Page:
David paced up and down one of the castle halls. Each step he took echoed down the chamber walls. The Order of the Lion, and the Order of the Bear. They were up against the two most powerful fighting forces in history. He wiped his palms on his shirt. He was too nervous to think clearly, but still he stepped out into the main courtyard where the games were going to take place. It was crowded with people from all around. Conversations mixed with conversations and everything was a blur. Vendors and tourists littered the whole area. The only empty spot was the middle of the courtyard where the games were to be held. He saw some very big men in full armor. They were obviously Knights of the Bear. He hadn't seen one in years, and forgotten just how intimidating they were.
David also saw something that made him very happy. His mother was there in the crowds. Word of the games had traveled all the way back to David's home town. He spoke with her for awhile, and told her how much he loved her. She was very understanding, as she knew long ago that he would never be caged in a city. She was very grateful to know he was still alive, and she proved it by embarrassing him in front of many guards with hugs and kisses. The love of a mother, would always prevail over the manly look of her son. Many of the people in the crowd cheered as he walked away beet red.
The Royal guards were feeling rather nervous which was to be expected. So David wasn't at all disappointed with the results of the first couple games. The first game of wrestling was taken by The Order of the Bear, the second was a joust won by The Order of the Lion. The third game was a tournament style one-on-one anything goes combat. There were three people from each group, each person would fight each other, and team with the highest winnings would take the victory. When it was almost over, there was just Mara, and a knight from the Order of the Bear to decide the tie. The Knight towered over Mara. He was two feet taller and probably three times her weight. He gave a low laugh and said a rather insulting comment about hurting women. This typical insult didn't effect Mara in the slightest. She just let the Knight think himself to his own defeat.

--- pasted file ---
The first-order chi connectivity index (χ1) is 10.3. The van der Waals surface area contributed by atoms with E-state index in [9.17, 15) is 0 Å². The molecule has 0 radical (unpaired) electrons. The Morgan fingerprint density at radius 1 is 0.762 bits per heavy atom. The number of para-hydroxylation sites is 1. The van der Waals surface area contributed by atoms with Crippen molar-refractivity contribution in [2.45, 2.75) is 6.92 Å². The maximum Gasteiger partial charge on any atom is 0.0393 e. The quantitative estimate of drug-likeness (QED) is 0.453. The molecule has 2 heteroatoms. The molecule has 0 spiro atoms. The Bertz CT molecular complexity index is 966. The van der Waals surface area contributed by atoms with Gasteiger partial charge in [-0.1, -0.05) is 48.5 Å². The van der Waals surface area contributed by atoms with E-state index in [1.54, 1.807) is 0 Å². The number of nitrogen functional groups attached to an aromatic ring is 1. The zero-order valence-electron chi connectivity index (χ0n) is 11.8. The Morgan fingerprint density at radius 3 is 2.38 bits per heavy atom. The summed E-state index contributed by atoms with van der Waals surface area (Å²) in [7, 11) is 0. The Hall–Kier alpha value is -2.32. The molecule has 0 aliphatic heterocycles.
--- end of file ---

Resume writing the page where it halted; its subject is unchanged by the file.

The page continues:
When the battle started Mara quickly gave the Knight a shot to the knee. The Knight laughed like it didn't hurt, but his limp proved otherwise. Mara darted from one side of the Knight to the other, ducking away from his attacks, and counter-attacking at key areas, causing extreme pain to the Knight. It was obvious who was winning, but the battle was far from over. The Knight began to get very mad at being beaten by a girl, and decided it would be best to put an end to this battle. He got a full swing in, knocking Mara to the ground. Her head rang a bit, and she saw a few stars, but she was defiantly not about to be defeated. She got up, and attacked again. This time using much more debilitating attacks. Neck shots, and kidney shots. The Knight soon fell, face first to the ground. Mara had won. Cheers sounded all around the city. One of their own was victorious.
The other soldiers grew greatly in morale from watching the Princess defeat a Knight who was supposed to be better then anyone else. They began to overcome their fears, and began to win. They won so greatly, in fact, that by the time the games were over, the other two Knighthoods lost every remaining game.
The defeat was embarrassing to many of the Knights, as not only had they been physically hurt, but also their pride was in much more pain. Some stormed off the playing fields, others shouted and yelled, some even picked fights with the guards. It was plain for everyone to see however, David's style and techniques were amazing.
Near the end of the day, when all the games had wound down, King Darius summoned David. David walked into the Kings conference room, and saw three men sitting at the large stone table. King Darius Bendar sat in the middle. To the left of Darius was a very large, and incredibly well built ogre, and to the Kingís right sat a tall well poised catman with all black fur.
"Come in David," the King motioned, "Please sit down."
These two men, were the founders of their Knighthoods. Both men were legends even in their own time.